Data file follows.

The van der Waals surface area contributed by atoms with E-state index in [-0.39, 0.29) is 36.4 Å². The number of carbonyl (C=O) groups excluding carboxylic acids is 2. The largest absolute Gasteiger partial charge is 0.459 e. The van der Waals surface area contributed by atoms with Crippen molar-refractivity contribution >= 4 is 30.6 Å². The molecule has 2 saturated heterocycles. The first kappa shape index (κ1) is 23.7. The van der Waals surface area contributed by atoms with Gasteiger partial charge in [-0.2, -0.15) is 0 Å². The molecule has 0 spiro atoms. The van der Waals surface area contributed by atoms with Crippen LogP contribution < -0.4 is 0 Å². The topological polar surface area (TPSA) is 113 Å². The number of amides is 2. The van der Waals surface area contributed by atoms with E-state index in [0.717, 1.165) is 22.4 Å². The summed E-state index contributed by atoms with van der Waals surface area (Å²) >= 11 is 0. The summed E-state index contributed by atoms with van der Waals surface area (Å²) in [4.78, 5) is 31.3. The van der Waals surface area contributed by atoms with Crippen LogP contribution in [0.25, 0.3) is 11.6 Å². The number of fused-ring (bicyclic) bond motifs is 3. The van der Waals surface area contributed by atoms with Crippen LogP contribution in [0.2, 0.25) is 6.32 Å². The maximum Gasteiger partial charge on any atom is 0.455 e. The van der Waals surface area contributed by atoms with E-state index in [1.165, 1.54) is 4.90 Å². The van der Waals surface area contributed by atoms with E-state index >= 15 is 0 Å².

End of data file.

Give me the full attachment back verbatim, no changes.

The van der Waals surface area contributed by atoms with E-state index in [-0.39, 0.29) is 36.4 Å². The number of carbonyl (C=O) groups excluding carboxylic acids is 2. The largest absolute Gasteiger partial charge is 0.459 e. The van der Waals surface area contributed by atoms with Crippen molar-refractivity contribution >= 4 is 30.6 Å². The molecule has 2 saturated heterocycles. The first kappa shape index (κ1) is 23.7. The van der Waals surface area contributed by atoms with Gasteiger partial charge in [-0.2, -0.15) is 0 Å². The molecule has 0 spiro atoms. The van der Waals surface area contributed by atoms with Crippen LogP contribution < -0.4 is 0 Å². The topological polar surface area (TPSA) is 113 Å². The number of amides is 2. The van der Waals surface area contributed by atoms with E-state index in [0.717, 1.165) is 22.4 Å². The summed E-state index contributed by atoms with van der Waals surface area (Å²) >= 11 is 0. The summed E-state index contributed by atoms with van der Waals surface area (Å²) in [4.78, 5) is 31.3. The van der Waals surface area contributed by atoms with Crippen LogP contribution in [0.25, 0.3) is 11.6 Å². The number of fused-ring (bicyclic) bond motifs is 3. The van der Waals surface area contributed by atoms with Crippen LogP contribution in [0.2, 0.25) is 6.32 Å². The maximum Gasteiger partial charge on any atom is 0.455 e. The van der Waals surface area contributed by atoms with E-state index in [1.165, 1.54) is 4.90 Å². The van der Waals surface area contributed by atoms with E-state index >= 15 is 0 Å².